The problem has haunted me for decades, ever since the 1970s when I took an interest in Ozu, Bresson, Dreyer, and Mizoguchi–all filmmakers felt, at the time, to be slow. I failed to come to grips with the problem in my 1981 book on Dreyer; I even anticipated Kois in calling Gertrud (another item that would never grace theatre screens today) boring–but I took that to be a good thing, as a challenge to conventional viewing habits."
Good and good for you (David Bordwell; 10 July 2011)

HarryTuttle said...

" Atmen and Hors Satan reminded me that a lot of European art films, despite their reputation for being slow, have a crisp, laconic style. Abrupt cuts open and end scenes, while an unexpected close-up can accentuate a moment. This sort of precision meshes with other conventions of this tradition: delayed exposition, long scenes without dialogue or music, routines that structure the plot, and a demand that we let things unfold at a rhythm different from that of the goal-driven Hollywood cinema."
If it’s Tuesday, this must be Belgium (David Bordwell; 19 July 2011)

HarryTuttle said...

"My feeling is that British film reviewers must stop pretending to represent the norm and take a more prominent stand against the Hollywood machine and its avalanche of poor films, and to stand for a broader view of film culture such as you see in the examples of good criticism that follow this article. But it's easy for me to say this.
I am to some extent echoing the most famous essay on criticism this magazine ever published. In 'Stand up! Stand Up' (S&S, Autumn 1956) Lindsay Anderson took issue with the dispassionate English school of film reviewing."
Who needs critics? (Nick James, S&S, Oct 2008)

if only he could use his own advice in his own magazine...

HarryTuttle said...

"For these new movie lovers, old divides like trash versus art, Hollywood versus the world have given way to an expansive inclusion of cinemas from around the globe."
(Manohla Dargis, NYT, 14 Nov 2004)

HarryTuttle said...

"[..] the troubling signal of the emergence of an international arthouse-festival formula, variant from film to film but adhering to an established set of aesthetic elements: adagio rhythms and oblique narrative; a tone of quietude and reticence, an aura of unexplained or unearned anguish; attenuated takes, long tracking or panning shots, often of depopulated landscapes; prolonged hand-held follow shots of solo people walking; slow dollies to a window or open door framing nature; a materialist sound design; and a preponderance of Tarkovskian imagery. [..] Has this uniform international aesthetic been nurtured by the festival circuit[..]? And how can such films be considered discoveries when they cnform to such a familiar style?"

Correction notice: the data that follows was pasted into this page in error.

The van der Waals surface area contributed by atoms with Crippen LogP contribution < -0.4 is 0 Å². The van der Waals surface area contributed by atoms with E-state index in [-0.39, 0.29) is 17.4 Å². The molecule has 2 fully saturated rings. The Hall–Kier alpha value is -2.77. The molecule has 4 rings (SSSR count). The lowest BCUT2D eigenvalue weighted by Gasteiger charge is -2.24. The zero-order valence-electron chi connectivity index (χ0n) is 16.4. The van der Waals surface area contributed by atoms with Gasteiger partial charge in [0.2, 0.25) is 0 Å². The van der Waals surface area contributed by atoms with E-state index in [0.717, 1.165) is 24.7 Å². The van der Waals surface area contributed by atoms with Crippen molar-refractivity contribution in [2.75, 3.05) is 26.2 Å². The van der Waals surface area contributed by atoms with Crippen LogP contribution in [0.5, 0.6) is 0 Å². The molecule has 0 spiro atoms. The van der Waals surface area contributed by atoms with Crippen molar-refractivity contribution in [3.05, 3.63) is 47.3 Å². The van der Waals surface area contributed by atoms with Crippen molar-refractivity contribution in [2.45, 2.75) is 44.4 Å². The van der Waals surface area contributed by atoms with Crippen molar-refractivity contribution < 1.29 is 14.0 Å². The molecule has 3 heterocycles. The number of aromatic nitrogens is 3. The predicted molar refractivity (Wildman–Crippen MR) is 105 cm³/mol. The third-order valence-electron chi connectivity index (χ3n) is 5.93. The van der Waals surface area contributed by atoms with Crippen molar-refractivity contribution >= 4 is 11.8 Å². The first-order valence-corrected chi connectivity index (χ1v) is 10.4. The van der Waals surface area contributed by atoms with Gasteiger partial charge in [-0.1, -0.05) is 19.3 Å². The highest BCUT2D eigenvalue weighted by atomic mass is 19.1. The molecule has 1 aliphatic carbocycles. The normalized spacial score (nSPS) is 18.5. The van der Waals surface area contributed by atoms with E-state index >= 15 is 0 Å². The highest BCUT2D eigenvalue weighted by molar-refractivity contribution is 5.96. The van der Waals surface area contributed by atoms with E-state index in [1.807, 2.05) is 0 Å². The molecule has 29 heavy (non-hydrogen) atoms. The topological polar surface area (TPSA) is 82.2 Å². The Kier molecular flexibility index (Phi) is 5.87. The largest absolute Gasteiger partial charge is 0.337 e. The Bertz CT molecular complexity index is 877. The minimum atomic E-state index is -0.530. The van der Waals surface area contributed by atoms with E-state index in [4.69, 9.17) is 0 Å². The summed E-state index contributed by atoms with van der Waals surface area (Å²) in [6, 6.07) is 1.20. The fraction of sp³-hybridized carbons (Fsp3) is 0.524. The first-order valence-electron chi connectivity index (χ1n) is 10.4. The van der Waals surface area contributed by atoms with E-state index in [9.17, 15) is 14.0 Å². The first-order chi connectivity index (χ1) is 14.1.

The Sandwich Process (James Quandt; Dekalog 3: On Film Festivals; 2009)

HarryTuttle said...

"There are times, as you watch someone trudge up yet another woodland path, when you feel an implicit threat: admit you're bored and you're a philistine. Such films are passive agressive in that they demand great swathes of our precious time to achieve quite a fleeting and slender aesthetic and political effects: sometimes it's worth it, sometimes not."
Nick James; S&S; April 2010

"'Contemplative cinema' is in danger of becoming mannerist, and the routine reverence afforded to its weaker films by critics is part of the problem. [..] This emerged particularly in response to my use of the word 'bored'. Leigh seems to think that I was 'encouraging the idea that it's OK to dismiss or walk away from anything you initially don't get'. I don't believe I was; I was merely standing up for the right of anyone -critics included- to say 'I'm getting nothing from this'"
Nick James; S&S; July 2010

Matthew Barrington said...

Someone once said if America spoke Spanish then we (England) would have a national cinema. Considering films like Time that Remains, Le Quattro Volte or the English film Archipelago silence creates a levelling factor where the barriers created by language are temporarily replaced by the power of images.

HarryTuttle said...

"Connectedness has brought glut. In a group of n people, the numbers of possible telephone conversations or dinner-party seating arrangements or sexual-disease transmission vectors grow combinatorially, and combinatorial growth is much faster than geometric growth; it's generally exponential, in fact. Much of the human experience (knowledge, disease) spreads by proximity, and for any one person the number of fellows in proximity has exploded. In past times, even in the most crowded city, we lived close enough to only a few people to, say, read their journals or track the temperature of their hot tubs. Now, in hordes, they put that information on line. The multiplication of information pathways leads to positive feedback effects in the nature of frenzies. The more people talk and write about the occasional mass phenomena that grab the hysterical attention of American culture-O. J. Simpson, El Niño, Monica Lewinsky, Y2K-the more people want to hear. The more journalists hear, the more they feel able-even obliged-to keep talking and writing. As fluid pressure rises (you learn in high school physics), molecules collide faster and more often, and so the temperature rises too. Close packing and transmission speed are two sides of a coin; that is why sound travels faster through dense crystals."
in Faster, the acceleration of just about everything (James Gleick; 1999)